32% of male college athletes and 50% of female college athletes experience "crippling anxiety."
In 2016, 21% of male college athletes and 27% of female athletes felt “so depressed that it was difficult to function.”


In January 2013, Brian Hainline, a neurologist, was appointed as NCAA’s first Chief Medical Officer. He said that he was going to make mental health as well known and as understood as concussions have become within the last ten years. This campaign is to hold him accountable.

news articles about the problem

#STRONGINSTRUGGLE CAMPAIGN GOALS: To prevent stigma through awareness using celebrity brands and sponsorships. Guarantee engagement through "nominations" on social media. Also raise money for more substantial mental health services within athletic programs.

Use Instagram as way to connect college athletes, as 59% of users are between 18 to 29 years old. Use Twitter as a platform because it is more evenly spread ( 30% across age demographics) throughout age demographics and therefore can bring awareness to those outside of college communities as well.

Campaign will have one major event throughout its four weeks
  1. Green week for athletes at games, especially ones that are televised
  2. Forums and information sessions about mental illness and resources at colleges and universities
  3. Nike shows a picture of support on their Instagram everyday for a week
  4. Benefit concert at Oregon University, where Nike was founded

INSTAGRAM: team with Nike to create a week of support. At least once a day have a photo of a different athlete either wearing the color with the hashtag as the caption, or a team wearing the accent colors in their uniform, or simply holding up a sign with the written hashtag. Photos should be posted at approximately 8am, 1pm, and 9pm. This the typical beginning, middle, and end of the day for a college athlete, and therefore when they'll be checking their social media accounts.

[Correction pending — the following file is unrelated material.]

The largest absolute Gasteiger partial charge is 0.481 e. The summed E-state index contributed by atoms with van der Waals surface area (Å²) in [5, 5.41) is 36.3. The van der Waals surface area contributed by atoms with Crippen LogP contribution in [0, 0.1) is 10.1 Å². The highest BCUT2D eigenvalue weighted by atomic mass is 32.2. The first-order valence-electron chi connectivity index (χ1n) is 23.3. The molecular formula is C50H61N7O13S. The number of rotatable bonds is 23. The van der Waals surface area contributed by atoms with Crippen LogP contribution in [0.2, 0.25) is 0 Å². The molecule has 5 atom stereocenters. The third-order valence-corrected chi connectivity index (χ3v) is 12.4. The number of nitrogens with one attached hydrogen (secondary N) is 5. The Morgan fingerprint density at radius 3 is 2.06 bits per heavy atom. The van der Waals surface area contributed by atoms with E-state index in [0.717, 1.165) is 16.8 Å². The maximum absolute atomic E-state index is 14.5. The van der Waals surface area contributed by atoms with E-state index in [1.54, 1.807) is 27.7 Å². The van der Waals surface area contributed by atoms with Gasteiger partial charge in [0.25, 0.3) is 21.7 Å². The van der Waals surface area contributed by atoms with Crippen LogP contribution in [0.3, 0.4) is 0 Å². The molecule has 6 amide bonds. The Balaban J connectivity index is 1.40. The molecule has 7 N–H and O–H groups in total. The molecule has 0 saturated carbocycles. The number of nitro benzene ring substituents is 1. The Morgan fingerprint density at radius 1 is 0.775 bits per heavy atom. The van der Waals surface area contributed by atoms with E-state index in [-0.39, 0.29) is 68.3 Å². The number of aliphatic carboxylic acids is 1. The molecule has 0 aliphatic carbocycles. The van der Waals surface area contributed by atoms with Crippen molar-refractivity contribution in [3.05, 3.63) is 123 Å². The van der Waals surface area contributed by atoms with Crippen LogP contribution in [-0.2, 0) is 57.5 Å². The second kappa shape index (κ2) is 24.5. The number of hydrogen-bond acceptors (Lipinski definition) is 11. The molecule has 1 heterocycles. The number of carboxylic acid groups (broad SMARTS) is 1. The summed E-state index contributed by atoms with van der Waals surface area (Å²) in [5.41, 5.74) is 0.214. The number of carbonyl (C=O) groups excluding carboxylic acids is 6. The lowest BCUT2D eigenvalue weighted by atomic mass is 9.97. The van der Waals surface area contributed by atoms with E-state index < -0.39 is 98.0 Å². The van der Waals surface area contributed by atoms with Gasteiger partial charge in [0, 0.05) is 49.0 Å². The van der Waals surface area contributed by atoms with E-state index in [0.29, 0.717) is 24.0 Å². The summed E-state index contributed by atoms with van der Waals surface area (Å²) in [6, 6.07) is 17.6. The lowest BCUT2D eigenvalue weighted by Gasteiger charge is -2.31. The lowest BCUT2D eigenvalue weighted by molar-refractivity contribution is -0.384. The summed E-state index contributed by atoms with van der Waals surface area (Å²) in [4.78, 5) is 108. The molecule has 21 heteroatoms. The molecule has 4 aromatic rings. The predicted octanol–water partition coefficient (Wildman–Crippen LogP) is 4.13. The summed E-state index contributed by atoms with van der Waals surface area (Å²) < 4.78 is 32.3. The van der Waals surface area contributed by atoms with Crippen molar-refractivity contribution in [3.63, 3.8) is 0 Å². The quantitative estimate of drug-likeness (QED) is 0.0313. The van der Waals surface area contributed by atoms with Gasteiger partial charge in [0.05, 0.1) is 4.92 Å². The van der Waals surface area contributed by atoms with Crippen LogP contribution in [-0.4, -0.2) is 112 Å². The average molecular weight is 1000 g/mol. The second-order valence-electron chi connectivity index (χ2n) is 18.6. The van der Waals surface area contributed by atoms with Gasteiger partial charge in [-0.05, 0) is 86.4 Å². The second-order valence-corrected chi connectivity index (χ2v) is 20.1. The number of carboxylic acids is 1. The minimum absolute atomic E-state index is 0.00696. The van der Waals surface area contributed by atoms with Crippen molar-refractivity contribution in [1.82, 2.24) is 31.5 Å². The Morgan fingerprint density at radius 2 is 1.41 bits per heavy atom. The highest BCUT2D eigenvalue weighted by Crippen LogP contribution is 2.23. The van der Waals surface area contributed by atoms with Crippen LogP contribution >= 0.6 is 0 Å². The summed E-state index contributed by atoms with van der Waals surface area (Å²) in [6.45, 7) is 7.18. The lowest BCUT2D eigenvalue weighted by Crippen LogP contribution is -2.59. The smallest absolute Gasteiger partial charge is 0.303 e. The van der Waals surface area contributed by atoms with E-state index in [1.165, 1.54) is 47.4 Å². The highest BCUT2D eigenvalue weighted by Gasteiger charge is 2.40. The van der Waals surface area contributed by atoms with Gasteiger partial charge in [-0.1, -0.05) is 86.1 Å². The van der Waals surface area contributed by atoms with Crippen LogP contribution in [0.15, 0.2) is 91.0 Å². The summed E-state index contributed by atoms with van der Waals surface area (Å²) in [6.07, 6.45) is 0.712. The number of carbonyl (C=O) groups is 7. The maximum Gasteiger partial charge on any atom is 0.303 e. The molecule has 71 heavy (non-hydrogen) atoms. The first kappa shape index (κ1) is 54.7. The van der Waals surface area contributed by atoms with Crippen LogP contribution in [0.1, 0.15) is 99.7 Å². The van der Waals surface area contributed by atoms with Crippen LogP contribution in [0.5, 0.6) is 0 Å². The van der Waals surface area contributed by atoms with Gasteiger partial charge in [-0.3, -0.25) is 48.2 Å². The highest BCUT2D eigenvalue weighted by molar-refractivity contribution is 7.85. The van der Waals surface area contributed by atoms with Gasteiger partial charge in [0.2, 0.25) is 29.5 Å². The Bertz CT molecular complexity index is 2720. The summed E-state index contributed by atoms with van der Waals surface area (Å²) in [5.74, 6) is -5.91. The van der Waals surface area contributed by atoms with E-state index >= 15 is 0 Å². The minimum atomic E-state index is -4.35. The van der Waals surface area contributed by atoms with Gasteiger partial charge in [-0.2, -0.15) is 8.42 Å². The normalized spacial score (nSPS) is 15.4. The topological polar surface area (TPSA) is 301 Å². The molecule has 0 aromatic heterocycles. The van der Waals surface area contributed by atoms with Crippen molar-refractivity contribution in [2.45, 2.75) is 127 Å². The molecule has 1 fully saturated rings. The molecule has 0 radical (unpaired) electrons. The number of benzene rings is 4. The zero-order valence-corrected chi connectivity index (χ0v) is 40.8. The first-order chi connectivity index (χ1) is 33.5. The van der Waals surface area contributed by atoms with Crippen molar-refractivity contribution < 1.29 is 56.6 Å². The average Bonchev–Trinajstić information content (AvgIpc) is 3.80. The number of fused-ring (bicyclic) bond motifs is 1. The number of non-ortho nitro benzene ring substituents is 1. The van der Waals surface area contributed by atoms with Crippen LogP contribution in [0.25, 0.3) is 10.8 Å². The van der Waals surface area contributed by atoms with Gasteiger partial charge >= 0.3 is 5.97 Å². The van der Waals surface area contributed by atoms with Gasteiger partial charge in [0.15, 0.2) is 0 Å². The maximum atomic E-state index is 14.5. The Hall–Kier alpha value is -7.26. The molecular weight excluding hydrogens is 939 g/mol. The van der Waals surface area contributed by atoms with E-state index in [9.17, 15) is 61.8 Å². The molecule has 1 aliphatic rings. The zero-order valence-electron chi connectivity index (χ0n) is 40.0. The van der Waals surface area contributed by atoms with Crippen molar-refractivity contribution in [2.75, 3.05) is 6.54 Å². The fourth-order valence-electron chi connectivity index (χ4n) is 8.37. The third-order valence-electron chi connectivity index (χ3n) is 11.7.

Examples of Nike Instagram doing week 3 posts

The Nike concert at Oregon will be a concert to raise money for NCAA's funding towards better mental health services for student athletes, who as of now, say they struggle to find support. Nike has a lot of money and so does the NCAA, so this should not be a financial issue.

Along with Nike, have both professional and college athletes Instagramming photos with the hashtag in the caption.

TWITTER: Encourage stories, advice, and sharing to prevent stigma. Get current professional athletes and college athletes to tweet stories, encouragement, or support with the hashtag. Also can be photos like Instagram. Then, like other successful campaigns, nominate one to three others to use the hashtag and show support.

#StronginStruggle will have its own Twitter and Instagram to archive those who participated, as well as have the link to NCAA mental health page in their bio. Will also tweet and Instagram more information that may be missed by those just participating. The accounts will also be constantly updating and posting pictures from the larger events each four weeks.

STATISTICAL GOALS: Increase click-throughs to the NCAA mental health page by at least 40% by the end of the four week campaign.

Get at least 25% of college athletes to participate in the campaign. (Number is based off research on number of college athletes suffering from mental illness).

SIMILAR CAMPAIGNS: "It's Okay to Talk" Campaign for Awareness of Male Depression on Instagram and Twitter

Campaign for men that aimed to take away stigma, which worked because it had visual symbol and hashtag. Works into the idea that people like taking photos of themselves, as well as encouraged engagement by tagging five subsequent people. ((NUMBERS OF HOW IT INCREASED ENGAGEMENT)

"Time to Change" is Youtube campaign, where famous Youtubers talk for five minutes about mental health disorders

This worked for Youtube because it was longer, but this would really only work with Youtubers have really strong followers, who are willing to watch a full 5min length video. The only inspiration from the site is really the idea of talking about mental illness candidly and the use of "celebrity" for exposure.

sources: NCAA, Fox Sports, The Atlantic, Inside Higher Ed., Sprout Analytics

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